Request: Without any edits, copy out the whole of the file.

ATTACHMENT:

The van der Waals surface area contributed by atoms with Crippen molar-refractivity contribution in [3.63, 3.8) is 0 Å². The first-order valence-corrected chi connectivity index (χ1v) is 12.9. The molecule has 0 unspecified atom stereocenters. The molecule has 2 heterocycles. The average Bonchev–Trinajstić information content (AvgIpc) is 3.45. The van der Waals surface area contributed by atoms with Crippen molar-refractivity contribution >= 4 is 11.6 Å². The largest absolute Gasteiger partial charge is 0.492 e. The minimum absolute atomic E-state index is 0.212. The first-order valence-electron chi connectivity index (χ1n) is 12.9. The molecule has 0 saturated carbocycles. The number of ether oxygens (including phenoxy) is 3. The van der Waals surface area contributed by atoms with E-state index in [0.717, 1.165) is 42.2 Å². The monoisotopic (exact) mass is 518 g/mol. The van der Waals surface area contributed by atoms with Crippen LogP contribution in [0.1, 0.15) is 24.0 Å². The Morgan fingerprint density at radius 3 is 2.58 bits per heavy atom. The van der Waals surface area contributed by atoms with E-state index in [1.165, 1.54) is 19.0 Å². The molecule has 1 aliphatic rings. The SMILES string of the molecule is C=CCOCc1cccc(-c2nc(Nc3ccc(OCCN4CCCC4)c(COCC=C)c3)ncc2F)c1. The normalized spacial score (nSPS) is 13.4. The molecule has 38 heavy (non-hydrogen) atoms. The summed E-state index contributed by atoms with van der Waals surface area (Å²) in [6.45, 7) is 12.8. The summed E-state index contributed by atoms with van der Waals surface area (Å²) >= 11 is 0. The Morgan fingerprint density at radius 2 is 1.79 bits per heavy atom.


The van der Waals surface area contributed by atoms with Crippen molar-refractivity contribution in [3.63, 3.8) is 0 Å². The first-order valence-corrected chi connectivity index (χ1v) is 12.9. The molecule has 0 unspecified atom stereocenters. The molecule has 2 heterocycles. The average Bonchev–Trinajstić information content (AvgIpc) is 3.45. The van der Waals surface area contributed by atoms with Crippen molar-refractivity contribution >= 4 is 11.6 Å². The largest absolute Gasteiger partial charge is 0.492 e. The minimum absolute atomic E-state index is 0.212. The first-order valence-electron chi connectivity index (χ1n) is 12.9. The molecule has 0 saturated carbocycles. The number of ether oxygens (including phenoxy) is 3. The van der Waals surface area contributed by atoms with E-state index in [0.717, 1.165) is 42.2 Å². The monoisotopic (exact) mass is 518 g/mol. The van der Waals surface area contributed by atoms with Crippen LogP contribution in [0.1, 0.15) is 24.0 Å². The Morgan fingerprint density at radius 3 is 2.58 bits per heavy atom. The van der Waals surface area contributed by atoms with E-state index in [1.165, 1.54) is 19.0 Å². The molecule has 1 aliphatic rings. The SMILES string of the molecule is C=CCOCc1cccc(-c2nc(Nc3ccc(OCCN4CCCC4)c(COCC=C)c3)ncc2F)c1. The normalized spacial score (nSPS) is 13.4. The molecule has 38 heavy (non-hydrogen) atoms. The summed E-state index contributed by atoms with van der Waals surface area (Å²) in [6.45, 7) is 12.8. The summed E-state index contributed by atoms with van der Waals surface area (Å²) >= 11 is 0. The Morgan fingerprint density at radius 2 is 1.79 bits per heavy atom.